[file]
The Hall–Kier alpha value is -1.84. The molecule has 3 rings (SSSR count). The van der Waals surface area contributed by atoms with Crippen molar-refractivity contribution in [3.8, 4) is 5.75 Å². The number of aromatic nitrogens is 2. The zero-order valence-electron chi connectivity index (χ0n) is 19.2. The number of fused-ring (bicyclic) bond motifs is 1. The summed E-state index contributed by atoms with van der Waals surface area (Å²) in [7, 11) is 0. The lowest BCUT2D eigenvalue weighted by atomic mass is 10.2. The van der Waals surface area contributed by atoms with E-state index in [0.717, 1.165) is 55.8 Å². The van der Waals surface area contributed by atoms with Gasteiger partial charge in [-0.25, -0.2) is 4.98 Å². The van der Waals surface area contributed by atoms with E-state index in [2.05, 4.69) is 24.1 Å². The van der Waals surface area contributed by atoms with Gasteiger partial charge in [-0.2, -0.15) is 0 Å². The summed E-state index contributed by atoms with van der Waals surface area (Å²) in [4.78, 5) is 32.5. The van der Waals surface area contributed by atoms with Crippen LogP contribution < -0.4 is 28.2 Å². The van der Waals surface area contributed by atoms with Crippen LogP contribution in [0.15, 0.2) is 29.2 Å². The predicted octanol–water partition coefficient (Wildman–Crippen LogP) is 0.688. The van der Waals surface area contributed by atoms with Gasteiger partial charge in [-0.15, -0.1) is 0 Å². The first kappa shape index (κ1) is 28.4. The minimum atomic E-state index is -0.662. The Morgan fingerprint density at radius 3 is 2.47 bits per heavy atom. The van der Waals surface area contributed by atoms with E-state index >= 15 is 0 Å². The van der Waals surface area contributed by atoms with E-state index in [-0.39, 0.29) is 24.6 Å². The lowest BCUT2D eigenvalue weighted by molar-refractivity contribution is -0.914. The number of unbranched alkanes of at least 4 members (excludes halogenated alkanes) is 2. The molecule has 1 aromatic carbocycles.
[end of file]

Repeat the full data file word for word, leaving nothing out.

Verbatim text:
The Hall–Kier alpha value is -1.84. The molecule has 3 rings (SSSR count). The van der Waals surface area contributed by atoms with Crippen molar-refractivity contribution in [3.8, 4) is 5.75 Å². The number of aromatic nitrogens is 2. The zero-order valence-electron chi connectivity index (χ0n) is 19.2. The number of fused-ring (bicyclic) bond motifs is 1. The summed E-state index contributed by atoms with van der Waals surface area (Å²) in [7, 11) is 0. The lowest BCUT2D eigenvalue weighted by atomic mass is 10.2. The van der Waals surface area contributed by atoms with E-state index in [0.717, 1.165) is 55.8 Å². The van der Waals surface area contributed by atoms with Gasteiger partial charge in [-0.25, -0.2) is 4.98 Å². The van der Waals surface area contributed by atoms with E-state index in [2.05, 4.69) is 24.1 Å². The van der Waals surface area contributed by atoms with Gasteiger partial charge in [-0.2, -0.15) is 0 Å². The summed E-state index contributed by atoms with van der Waals surface area (Å²) in [4.78, 5) is 32.5. The van der Waals surface area contributed by atoms with Crippen LogP contribution < -0.4 is 28.2 Å². The van der Waals surface area contributed by atoms with Crippen LogP contribution in [0.15, 0.2) is 29.2 Å². The predicted octanol–water partition coefficient (Wildman–Crippen LogP) is 0.688. The van der Waals surface area contributed by atoms with Gasteiger partial charge in [-0.15, -0.1) is 0 Å². The first kappa shape index (κ1) is 28.4. The minimum atomic E-state index is -0.662. The Morgan fingerprint density at radius 3 is 2.47 bits per heavy atom. The van der Waals surface area contributed by atoms with E-state index >= 15 is 0 Å². The van der Waals surface area contributed by atoms with E-state index in [-0.39, 0.29) is 24.6 Å². The lowest BCUT2D eigenvalue weighted by molar-refractivity contribution is -0.914. The number of unbranched alkanes of at least 4 members (excludes halogenated alkanes) is 2. The molecule has 1 aromatic carbocycles.